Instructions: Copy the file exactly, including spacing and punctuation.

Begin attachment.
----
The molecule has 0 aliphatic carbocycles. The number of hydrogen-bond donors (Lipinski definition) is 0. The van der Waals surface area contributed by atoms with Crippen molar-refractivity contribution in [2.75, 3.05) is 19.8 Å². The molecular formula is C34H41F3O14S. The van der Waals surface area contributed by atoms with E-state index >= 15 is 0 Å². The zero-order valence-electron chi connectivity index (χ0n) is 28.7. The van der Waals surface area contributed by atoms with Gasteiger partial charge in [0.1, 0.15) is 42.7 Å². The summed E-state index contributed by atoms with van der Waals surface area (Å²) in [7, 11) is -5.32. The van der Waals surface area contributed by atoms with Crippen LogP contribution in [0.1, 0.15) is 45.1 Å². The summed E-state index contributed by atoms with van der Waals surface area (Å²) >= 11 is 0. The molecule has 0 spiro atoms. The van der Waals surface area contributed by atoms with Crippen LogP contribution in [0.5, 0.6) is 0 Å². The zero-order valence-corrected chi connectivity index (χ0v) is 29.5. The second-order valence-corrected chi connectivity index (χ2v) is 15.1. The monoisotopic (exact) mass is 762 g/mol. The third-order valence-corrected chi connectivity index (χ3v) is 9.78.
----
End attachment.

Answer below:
The molecule has 0 aliphatic carbocycles. The number of hydrogen-bond donors (Lipinski definition) is 0. The van der Waals surface area contributed by atoms with Crippen molar-refractivity contribution in [2.75, 3.05) is 19.8 Å². The molecular formula is C34H41F3O14S. The van der Waals surface area contributed by atoms with E-state index >= 15 is 0 Å². The zero-order valence-electron chi connectivity index (χ0n) is 28.7. The van der Waals surface area contributed by atoms with Gasteiger partial charge in [0.1, 0.15) is 42.7 Å². The summed E-state index contributed by atoms with van der Waals surface area (Å²) in [7, 11) is -5.32. The van der Waals surface area contributed by atoms with Crippen LogP contribution in [0.1, 0.15) is 45.1 Å². The summed E-state index contributed by atoms with van der Waals surface area (Å²) >= 11 is 0. The molecule has 0 spiro atoms. The van der Waals surface area contributed by atoms with Crippen LogP contribution in [0.5, 0.6) is 0 Å². The zero-order valence-corrected chi connectivity index (χ0v) is 29.5. The second-order valence-corrected chi connectivity index (χ2v) is 15.1. The monoisotopic (exact) mass is 762 g/mol. The third-order valence-corrected chi connectivity index (χ3v) is 9.78.